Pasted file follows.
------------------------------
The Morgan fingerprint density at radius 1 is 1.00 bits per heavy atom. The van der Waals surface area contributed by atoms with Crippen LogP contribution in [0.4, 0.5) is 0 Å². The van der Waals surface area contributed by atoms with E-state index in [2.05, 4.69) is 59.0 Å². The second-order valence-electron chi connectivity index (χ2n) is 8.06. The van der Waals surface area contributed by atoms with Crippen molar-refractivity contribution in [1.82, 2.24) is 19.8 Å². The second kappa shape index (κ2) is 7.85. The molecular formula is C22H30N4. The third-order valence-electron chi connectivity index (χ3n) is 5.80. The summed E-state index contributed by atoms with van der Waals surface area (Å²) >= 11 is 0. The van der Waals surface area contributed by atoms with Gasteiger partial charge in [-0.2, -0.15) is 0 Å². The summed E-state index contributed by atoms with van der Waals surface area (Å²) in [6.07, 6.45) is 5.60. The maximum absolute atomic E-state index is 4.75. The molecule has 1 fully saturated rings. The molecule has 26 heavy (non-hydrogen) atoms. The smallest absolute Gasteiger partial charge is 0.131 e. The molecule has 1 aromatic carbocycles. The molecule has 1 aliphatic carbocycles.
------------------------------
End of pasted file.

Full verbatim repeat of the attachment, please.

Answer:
The Morgan fingerprint density at radius 1 is 1.00 bits per heavy atom. The van der Waals surface area contributed by atoms with Crippen LogP contribution in [0.4, 0.5) is 0 Å². The van der Waals surface area contributed by atoms with E-state index in [2.05, 4.69) is 59.0 Å². The second-order valence-electron chi connectivity index (χ2n) is 8.06. The van der Waals surface area contributed by atoms with Crippen molar-refractivity contribution in [1.82, 2.24) is 19.8 Å². The second kappa shape index (κ2) is 7.85. The molecular formula is C22H30N4. The third-order valence-electron chi connectivity index (χ3n) is 5.80. The summed E-state index contributed by atoms with van der Waals surface area (Å²) >= 11 is 0. The van der Waals surface area contributed by atoms with Gasteiger partial charge in [-0.2, -0.15) is 0 Å². The summed E-state index contributed by atoms with van der Waals surface area (Å²) in [6.07, 6.45) is 5.60. The maximum absolute atomic E-state index is 4.75. The molecule has 1 fully saturated rings. The molecule has 26 heavy (non-hydrogen) atoms. The smallest absolute Gasteiger partial charge is 0.131 e. The molecule has 1 aromatic carbocycles. The molecule has 1 aliphatic carbocycles.